Comparing the Cost of Cybersecurity Bootcamps vs. Degrees

The average cost of a bootcamp is anywhere from $12,000 to $20,000 (with some one-week bootcamps costing far less), and the cost of a master’s degree typically ranges between $30,000 and $120,000, depending on the school, program and degree. A master’s degree program is typically more of a time investment — sometimes up to a few years.

Undergraduate degrees typically cost around $35,551 per student per year (including books, living expenses, supplies, etc., which for a 4-year degree totals approximately $142,204).

A master’s degree in cybersecurity may hold more long-term value if you want to invest in your career, especially if you think you’ll ever consider jobs that require an advanced education.

It’s worth noting, however, that employers may offer tuition reimbursement, which can help offset the cost. Bootcamp programs or higher education institutions may offer financial assistance, and resources such as are definitely worth exploring.

Cybersecurity Career Paths for Bootcamp and Degree Program Graduates

Graduates of certificate bootcamps may want to explore entry-level cybersecurity positions such as Cybersecurity Specialist/Technician, Cyber Crime Analyst/Investigator, Incident Analyst/Responder and IT Auditor.

Some positions may require a specific cybersecurity certification or an advanced degree, but this should be specified on the job posting.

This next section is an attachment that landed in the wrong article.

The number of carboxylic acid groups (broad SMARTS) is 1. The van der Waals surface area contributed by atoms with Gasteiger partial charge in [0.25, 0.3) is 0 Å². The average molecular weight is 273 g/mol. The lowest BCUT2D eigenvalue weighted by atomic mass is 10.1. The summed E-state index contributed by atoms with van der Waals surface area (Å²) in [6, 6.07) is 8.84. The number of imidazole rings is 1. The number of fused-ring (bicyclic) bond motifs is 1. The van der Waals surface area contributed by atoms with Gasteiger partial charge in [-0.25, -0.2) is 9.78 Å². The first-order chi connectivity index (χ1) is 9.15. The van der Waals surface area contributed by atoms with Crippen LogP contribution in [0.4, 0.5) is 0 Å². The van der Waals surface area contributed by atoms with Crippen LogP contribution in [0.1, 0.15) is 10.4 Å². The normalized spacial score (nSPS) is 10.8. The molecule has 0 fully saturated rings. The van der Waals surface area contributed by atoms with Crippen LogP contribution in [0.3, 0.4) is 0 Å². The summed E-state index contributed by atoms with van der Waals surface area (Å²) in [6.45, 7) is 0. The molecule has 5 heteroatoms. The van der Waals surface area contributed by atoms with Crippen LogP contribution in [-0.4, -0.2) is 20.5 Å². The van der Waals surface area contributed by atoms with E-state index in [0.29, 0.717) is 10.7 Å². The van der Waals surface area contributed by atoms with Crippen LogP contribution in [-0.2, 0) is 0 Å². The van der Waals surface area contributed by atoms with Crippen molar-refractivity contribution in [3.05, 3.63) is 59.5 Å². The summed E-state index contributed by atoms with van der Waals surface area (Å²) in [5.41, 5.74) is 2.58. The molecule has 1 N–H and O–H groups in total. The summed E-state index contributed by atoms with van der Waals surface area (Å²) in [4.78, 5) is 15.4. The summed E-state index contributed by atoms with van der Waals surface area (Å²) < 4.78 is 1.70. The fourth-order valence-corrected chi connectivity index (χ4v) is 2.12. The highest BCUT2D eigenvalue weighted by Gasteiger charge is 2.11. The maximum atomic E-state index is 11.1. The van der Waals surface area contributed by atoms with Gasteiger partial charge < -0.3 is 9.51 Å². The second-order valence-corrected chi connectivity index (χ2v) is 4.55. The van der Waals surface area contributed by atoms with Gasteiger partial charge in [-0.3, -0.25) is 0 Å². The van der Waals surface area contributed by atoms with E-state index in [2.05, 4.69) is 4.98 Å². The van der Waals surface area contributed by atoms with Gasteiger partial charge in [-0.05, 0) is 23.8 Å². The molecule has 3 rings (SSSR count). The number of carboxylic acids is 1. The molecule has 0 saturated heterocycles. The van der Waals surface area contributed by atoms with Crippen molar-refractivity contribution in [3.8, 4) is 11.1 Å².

Higher-level positions are primarily open only to those with advanced degrees and/or training.

Cybersecurity Bootcamps vs Degrees — Which is Right for Me?

Bootcamps and degree programs are often a significant investment of time and money, so it’s important to consider all aspects of each before signing up.

Consider a bootcamp if you’re thinking about a career in cybersecurity and would like to obtain more information about the field. In general, cybersecurity bootcamps that result in a certificate of completion are a good choice if you’re on the fence or would like to obtain more of an overview. Plus, these types of programs provide a solid cybersecurity foundation that can help you get into a master’s degree program if that’s something you’d like to pursue in the future.

If you’re looking for a particular cybersecurity certification, a bootcamp makes sense, especially since that is often the only way to obtain certification.

Consider a master’s degree program if you’d like to take the next step in advancing your cybersecurity career. A bootcamp is often considered “supplemental education” and can be taken either before or after a master’s degree program.

A master’s degree typically takes longer to obtain, but many programs offer flexible online options for working professionals. While any type of advanced education is typically more expensive than a bootcamp, many companies and organizations offer some type of tuition reimbursement. Scholarships and other flexible funding options are also available.

If you’re exploring master’s degree programs, we invite you to consider the University of San Diego, which offers two advanced degrees in cybersecurity.

The Master of Science in Cyber Security Operations and Leadership, which is 100% online, is ideal for professionals who are interested in gaining leadership skills and a deeper understanding of cybersecurity topics, theories and concepts.

USD’s Master of Science in Cyber Security Engineering is geared toward those with an engineering background who aspire to become security engineers. Offered both online and in person, this program has been designated as a National Center for Academic Excellence.